With the election over, the papers are struggling for a news agenda. The EU constitution crisis is too boring, the Tory leadership too irrelevant and Iraq too old a story. But one big event is looming and editors are already licking their lips. This is the G8 summit at Gleneagles in July. The NS, Guardian and Independent regard it as a crucial meeting for resolving world poverty and global warming. Other papers look forward to riot, chaos and confrontation.
On 29 May, for example, the Sunday Times reported that "anarchists" plan to block the roads to Gleneagles with burning lorries, tyres, telegraph poles and trees, so that interpreters and civil servants will be unable to reach the summit. They also plan to "storm" the Royal Bank of Scotland in Edinburgh and to launch "surprise raids" from Dunblane. An "undercover reporter" had gleaned all this from a "conference" in Nottingham, a "training weekend" in Glasgow and a "military-style camp" in Lanarkshire. I am surprised that anarchists go in for any of these things, but I do not doubt the report's authenticity.
I am reminded, though, of when Peter Hain, barely out of his teens, was leading opposition to the proposed cricket tour of a team from apartheid South Africa in 1970. I was then a reporter on the Observer and rang Hain to say I needed a story for that Sunday's paper. We met for lunch and Hain mused about non-violent ways of stopping a cricket match, which included releasing mice on to the pitch. I had my story, which led page three.
The tour was called off, so Hain never had to prove that mice could disrupt a cricket match, which I somehow doubt. The organisers of the anti-Vietnam war march in London the previous year were less fortunate. "Extremists", it was reported, were plotting to "seize" key centres, including the BBC. Nothing of the sort was attempted and the march was pronounced a flop, despite a high turnout. The anti-war movement in this country never recovered. We must all hope, for the sake both of newspaper sales and of the anti-globalisation movement, that Scotland is, as promised, shrouded in black smoke in July.
Will the former Daily Mirror editor Piers Morgan make a good proprietor? He and a consortium are buying the Press Gazette, the journalists' trade magazine. The precedents are not encouraging. Journalists do not make good business people or managers. David Montgomery, another former tabloid editor, was a bad chief executive for the Mirror and Independent titles because, though he could cut costs, he could not develop a long-term vision. Andrew Neil, an outstanding Sunday Times editor who now runs the Barclay brothers' media portfolio (though not the Telegraph papers), does have visions, but very strange ones: the European became anti-Europe (and duly closed), and the Scotsman became anti-Scotland, or at least anti-devolution. I am surprised the Barclays allow him so much leeway, but perhaps, like everyone else, they are too terrified to confront him.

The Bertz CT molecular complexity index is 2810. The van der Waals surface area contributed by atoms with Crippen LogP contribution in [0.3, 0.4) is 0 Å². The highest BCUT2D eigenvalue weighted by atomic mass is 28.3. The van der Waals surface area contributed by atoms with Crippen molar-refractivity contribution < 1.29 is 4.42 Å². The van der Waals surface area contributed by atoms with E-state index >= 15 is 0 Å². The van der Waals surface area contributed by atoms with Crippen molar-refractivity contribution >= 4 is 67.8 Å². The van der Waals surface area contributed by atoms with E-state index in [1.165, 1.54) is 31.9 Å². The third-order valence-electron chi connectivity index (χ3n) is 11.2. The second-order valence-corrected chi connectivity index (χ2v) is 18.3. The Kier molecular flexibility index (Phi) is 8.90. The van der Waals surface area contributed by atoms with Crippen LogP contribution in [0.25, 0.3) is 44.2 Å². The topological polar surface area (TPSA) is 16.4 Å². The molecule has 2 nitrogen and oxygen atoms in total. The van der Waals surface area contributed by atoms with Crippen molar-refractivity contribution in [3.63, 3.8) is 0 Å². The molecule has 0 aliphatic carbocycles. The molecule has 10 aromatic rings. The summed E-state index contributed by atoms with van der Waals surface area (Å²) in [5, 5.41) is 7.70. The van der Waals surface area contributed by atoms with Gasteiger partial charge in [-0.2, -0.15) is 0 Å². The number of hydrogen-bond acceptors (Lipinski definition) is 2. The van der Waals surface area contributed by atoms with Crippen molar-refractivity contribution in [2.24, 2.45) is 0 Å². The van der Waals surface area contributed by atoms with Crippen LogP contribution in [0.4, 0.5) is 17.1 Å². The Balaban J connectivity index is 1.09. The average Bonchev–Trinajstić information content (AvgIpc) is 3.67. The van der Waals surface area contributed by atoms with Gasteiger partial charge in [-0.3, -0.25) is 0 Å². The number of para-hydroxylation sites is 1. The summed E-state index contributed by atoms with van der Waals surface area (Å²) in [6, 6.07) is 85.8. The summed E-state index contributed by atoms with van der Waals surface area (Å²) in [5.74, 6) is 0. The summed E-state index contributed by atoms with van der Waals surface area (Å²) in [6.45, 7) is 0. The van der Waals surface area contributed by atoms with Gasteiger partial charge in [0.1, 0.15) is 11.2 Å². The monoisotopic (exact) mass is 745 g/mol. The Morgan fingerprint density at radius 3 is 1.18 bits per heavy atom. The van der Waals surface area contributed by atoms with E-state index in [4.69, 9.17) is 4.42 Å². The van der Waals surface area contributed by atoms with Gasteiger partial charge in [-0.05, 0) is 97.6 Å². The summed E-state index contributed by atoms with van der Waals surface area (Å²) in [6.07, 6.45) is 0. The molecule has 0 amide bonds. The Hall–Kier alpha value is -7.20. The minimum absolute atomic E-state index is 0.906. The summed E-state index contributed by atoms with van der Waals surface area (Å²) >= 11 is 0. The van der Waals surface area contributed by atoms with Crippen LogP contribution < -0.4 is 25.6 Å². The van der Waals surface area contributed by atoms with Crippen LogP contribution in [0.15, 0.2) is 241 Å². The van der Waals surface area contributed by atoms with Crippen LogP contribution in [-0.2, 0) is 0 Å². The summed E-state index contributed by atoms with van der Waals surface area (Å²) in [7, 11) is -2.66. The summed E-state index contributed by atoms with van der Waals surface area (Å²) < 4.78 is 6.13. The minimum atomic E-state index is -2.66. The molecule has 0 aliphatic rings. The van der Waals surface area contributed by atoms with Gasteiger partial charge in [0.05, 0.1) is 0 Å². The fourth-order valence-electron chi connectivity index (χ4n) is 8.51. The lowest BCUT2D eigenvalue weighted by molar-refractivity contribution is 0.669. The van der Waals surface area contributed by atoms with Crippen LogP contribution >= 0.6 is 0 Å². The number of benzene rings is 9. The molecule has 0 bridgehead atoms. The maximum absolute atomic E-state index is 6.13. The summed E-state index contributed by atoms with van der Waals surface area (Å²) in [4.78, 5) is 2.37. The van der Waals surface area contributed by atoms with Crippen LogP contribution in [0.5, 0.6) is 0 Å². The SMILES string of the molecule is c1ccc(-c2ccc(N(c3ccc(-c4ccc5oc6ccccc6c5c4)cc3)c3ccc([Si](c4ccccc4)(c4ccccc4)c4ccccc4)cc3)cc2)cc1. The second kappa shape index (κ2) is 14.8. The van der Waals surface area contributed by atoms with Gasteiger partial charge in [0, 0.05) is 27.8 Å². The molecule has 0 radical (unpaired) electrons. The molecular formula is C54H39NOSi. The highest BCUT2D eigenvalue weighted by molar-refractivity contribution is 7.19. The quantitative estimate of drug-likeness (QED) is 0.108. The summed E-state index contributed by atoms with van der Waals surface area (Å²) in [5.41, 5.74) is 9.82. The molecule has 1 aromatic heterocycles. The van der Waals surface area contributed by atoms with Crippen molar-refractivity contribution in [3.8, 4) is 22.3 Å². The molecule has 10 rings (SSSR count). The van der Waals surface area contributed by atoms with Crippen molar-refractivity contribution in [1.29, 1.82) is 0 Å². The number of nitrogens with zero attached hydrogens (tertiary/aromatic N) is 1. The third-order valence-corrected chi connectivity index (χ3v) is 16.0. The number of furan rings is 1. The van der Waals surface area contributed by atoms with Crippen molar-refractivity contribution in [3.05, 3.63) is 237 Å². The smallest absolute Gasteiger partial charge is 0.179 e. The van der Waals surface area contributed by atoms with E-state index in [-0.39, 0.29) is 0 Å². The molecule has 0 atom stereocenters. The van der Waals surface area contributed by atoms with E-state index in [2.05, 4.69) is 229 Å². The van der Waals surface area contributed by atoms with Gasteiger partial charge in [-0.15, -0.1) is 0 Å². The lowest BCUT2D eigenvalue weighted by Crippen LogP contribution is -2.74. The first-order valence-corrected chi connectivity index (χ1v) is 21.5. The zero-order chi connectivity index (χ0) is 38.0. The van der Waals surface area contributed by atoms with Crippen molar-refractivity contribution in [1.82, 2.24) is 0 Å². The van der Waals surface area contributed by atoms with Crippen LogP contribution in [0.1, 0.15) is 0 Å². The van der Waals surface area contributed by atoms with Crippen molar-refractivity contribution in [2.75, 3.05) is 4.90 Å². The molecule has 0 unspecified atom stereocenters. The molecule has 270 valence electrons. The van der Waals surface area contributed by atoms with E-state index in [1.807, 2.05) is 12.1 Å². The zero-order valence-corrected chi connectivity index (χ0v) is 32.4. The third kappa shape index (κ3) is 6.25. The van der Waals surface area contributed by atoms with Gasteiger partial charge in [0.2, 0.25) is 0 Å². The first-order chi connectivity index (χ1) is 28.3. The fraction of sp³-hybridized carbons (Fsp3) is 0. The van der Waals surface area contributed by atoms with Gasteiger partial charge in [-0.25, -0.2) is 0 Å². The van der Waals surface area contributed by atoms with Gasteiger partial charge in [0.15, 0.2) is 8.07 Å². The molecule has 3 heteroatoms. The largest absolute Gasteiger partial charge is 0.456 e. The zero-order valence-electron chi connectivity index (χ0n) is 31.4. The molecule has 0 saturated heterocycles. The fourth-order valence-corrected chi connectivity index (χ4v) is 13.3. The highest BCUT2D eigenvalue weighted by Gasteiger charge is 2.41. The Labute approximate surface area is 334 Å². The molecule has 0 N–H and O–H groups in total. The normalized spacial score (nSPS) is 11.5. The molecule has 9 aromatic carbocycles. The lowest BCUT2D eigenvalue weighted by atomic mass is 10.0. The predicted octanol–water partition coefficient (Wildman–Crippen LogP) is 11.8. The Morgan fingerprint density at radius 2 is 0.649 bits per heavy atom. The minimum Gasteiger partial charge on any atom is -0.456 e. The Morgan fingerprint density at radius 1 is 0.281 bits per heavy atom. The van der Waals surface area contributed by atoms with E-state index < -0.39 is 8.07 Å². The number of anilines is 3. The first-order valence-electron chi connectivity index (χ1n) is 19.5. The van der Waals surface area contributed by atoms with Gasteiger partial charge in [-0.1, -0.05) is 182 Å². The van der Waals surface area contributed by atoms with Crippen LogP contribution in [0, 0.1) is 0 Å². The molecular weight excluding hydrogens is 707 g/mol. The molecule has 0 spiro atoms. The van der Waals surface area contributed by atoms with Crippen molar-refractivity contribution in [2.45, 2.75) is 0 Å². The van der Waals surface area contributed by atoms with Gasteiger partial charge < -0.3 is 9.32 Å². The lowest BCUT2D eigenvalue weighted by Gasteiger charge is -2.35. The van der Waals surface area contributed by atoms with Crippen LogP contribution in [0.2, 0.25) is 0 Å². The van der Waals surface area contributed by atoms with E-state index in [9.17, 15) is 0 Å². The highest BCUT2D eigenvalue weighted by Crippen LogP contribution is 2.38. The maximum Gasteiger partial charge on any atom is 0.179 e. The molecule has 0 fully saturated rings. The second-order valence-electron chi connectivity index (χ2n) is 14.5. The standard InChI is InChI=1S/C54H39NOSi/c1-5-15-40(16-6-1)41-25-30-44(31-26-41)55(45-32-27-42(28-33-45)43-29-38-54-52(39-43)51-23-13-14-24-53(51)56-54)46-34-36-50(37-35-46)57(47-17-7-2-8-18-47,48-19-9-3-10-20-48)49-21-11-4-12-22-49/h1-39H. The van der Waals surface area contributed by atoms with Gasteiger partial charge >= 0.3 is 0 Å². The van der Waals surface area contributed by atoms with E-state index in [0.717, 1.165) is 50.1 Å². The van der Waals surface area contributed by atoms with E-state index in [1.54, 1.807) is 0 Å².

There are two problems with journalists as business managers. First, they are used to thinking from issue to issue, on a daily or, at best, weekly timescale, whereas business bosses need to think years ahead. Second, journalists are egotists and bad delegators who will never allow editors the independence they need. It is no coincidence that both Montgomery and Neil set records for turnover of editors at their titles. (Interest declared: I was one of those sacked by Montgomery.)
When I edited the NS, some readers would complain that certain adverts - for banks or cars, say - were inappropriate for a left-wing magazine. My reply was simple. There was a wall between advertising and editorial: they didn't interfere with us, nor we with them. Despite occasional rumbles from advertisers - Marks & Spencer recently stopped advertising in the Mail papers because of critical coverage - this rule applies fairly consistently across the mainstream press.
Nevertheless, it was brave of the Independent to splash "the real cost of air travel" across pages one and two on Saturday 28 May. It highlighted the cost in greenhouse gases of various flights, pointing out, for example, that after one return flight to Athens a passenger would need to go without heating, cooking, lighting and car travel for nearly three years to make up for the impact on the environment. This was brave not only because Saturday is the peak day for travel advertising, but also because the Independent, with its young, mobile readership, is a market leader in featuring cheap flights.
Hypocrisy? How many greens can say they have never made an unnecessary, gas-emitting journey? Do not set higher standards for your newspaper than you set for yourself.
Amanda Platell is away